The Illinois Supreme Court has agreed to consider a dispute over whether the state must begin enforcing a law requiring parents to be notified before their children can obtain an abortion.
The law dates back to 1995 but has never been enforced because of various court actions.
It would require doctors to notify the guardians of a girl 17 or younger before she has an abortion. There are exceptions for emergencies and cases of sexual abuse, and girls could bypass the notification requirement by going to a judge.
Opponents claim it violates the privacy, equal protection and gender-equality clauses of the Illinois constitution.
The Supreme Court said Wednesday that it will hear arguments on whether to start enforcing the law.
The city of Champaign has revealed the four finalists vying for the top job with its police department.
Those being considered as the next Champaign police chief are Urbana Assistant Chief of Police Anthony Cobb; Oak Forest, Illinois Chief of Police Gregory Anderson; St. Louis, Missouri Police Lieutenant Colonel Antoinette Filla; and East Lansing, Michigan Police Captain Kim Johnson.
The police force in Champaign has faced heavy criticism in the last few years over police-community relations, specifically in the African American community.
There have been new calls for a citizens police review board in the wake of the 2009 police shooting death of teenager, Kiwane Carrington. A number of citizens also allege officers used excessive force when arresting two African American youths in the last couple of months.
Two of the people being considered to head the police department - Cobb and Johnson - are African American.
Current Police Chief R.T. Finney announced last summer that he was retiring, and Deputy Chief Holly Nearing will take over him on an interim basis starting next week.
The four finalists will be interviewed Dec. 7 - 9. They will also take part in a public forum Thursday, Dec. 8 at 7pm at the city building. Champaign Human Resources Director Chris Bezruki said the new police chief is expected to begin work in February or March.
(With additional reporting from The Associated Press)
A budget deal reached among Illinois Gov. Pat Quinn and lawmakers will keep seven state facilities open and preserve nearly 2,000 jobs at those locations, at least for now.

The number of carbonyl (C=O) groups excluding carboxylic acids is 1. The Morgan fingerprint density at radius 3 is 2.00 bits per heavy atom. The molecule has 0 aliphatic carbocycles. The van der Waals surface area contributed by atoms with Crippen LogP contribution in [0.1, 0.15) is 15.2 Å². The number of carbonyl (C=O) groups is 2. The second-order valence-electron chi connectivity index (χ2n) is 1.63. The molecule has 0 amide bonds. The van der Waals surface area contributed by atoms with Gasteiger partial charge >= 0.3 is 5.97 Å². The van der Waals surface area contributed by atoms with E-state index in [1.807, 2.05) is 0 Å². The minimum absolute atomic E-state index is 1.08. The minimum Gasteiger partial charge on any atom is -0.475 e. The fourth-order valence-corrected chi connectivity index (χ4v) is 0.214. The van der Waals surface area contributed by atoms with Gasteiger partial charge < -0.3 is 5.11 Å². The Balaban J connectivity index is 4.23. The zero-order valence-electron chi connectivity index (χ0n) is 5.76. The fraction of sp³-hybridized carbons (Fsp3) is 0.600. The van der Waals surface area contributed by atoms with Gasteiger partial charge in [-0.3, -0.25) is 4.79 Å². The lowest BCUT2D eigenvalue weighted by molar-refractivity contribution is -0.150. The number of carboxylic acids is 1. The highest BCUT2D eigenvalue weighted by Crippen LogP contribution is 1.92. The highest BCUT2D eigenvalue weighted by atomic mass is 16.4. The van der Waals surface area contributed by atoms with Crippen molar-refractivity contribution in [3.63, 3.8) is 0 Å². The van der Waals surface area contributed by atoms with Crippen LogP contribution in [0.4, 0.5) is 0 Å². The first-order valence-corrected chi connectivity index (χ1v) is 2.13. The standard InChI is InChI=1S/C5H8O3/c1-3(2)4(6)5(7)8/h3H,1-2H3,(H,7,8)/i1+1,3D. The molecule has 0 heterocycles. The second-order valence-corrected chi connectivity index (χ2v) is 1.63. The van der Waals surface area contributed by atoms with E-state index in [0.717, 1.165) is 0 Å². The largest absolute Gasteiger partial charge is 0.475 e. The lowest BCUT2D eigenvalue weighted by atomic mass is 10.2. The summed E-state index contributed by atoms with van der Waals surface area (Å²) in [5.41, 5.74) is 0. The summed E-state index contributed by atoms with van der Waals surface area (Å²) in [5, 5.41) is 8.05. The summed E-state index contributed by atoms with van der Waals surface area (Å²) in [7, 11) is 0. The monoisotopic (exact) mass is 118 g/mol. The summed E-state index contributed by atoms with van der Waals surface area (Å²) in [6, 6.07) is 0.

The agreement saves the Logan Correctional Center in Lincoln, the Jacksonville Developmental Center and other facilities.
The plan won General Assembly approval Tuesday. Gov. Quinn had targeted a handful of developmental centers, prisons and psychiatric hospitals for shutdown after the legislature failed to provide enough money to keep them operating. Quinn's budget director, David Vaught said layoffs were only considered as a last resort.
"It's very important in a time of recession," Vaught said. "We've lost 20 percent of our state employees over the last eight or nine years. We have the lowest state employee ratio to population of virtually any state. I think one may be tied with us. We are right down at the bottom. We are not overstaffed in state employees."
The plan involves shifting money, although no additional spending was added to the overall budget. The deal will prevent shutdowns and layoffs through the end of the fiscal year in June. Vaught noted that some positions could be lost through attrition.
Vaught said the agreement also calls for reducing state payments to a variety of special-purpose funds. The state's $55 million contribution to the workers' compensation fund, for instance, would be cut by $10 million. About $95 million that ordinarily would go to pension systems would instead be diverted to preventing the closures.
There would be enough reductions that some services in the Department of Human Services could get some additional money, Vaught said. The biggest beneficiaries would be community mental health services, which would get $30 million, and substance abuse programs, which would get $28 million.
The Archer Daniels Midland Company is asking all non-essential employees who work in the company's Decatur office to work from home on Wednesday, Nov. 30.
The company's trading floor will be open, and all trading floor employees should report to work in the office.
Other ADM employees are being asked to report to the corporate office building only on an as-needed basis.
The Illinois House overwhelmingly rejected a $250 million package of tax breaks meant to help businesses and keep several major companies from leaving the state.
Only eight people voted for the package, while 99 opposed it Tuesday. It's still possible another version of the tax breaks could be considered.
The financial exchange company CME Group Inc. and Sears Holdings Corp. have threatened to leave if they don't get some tax relief.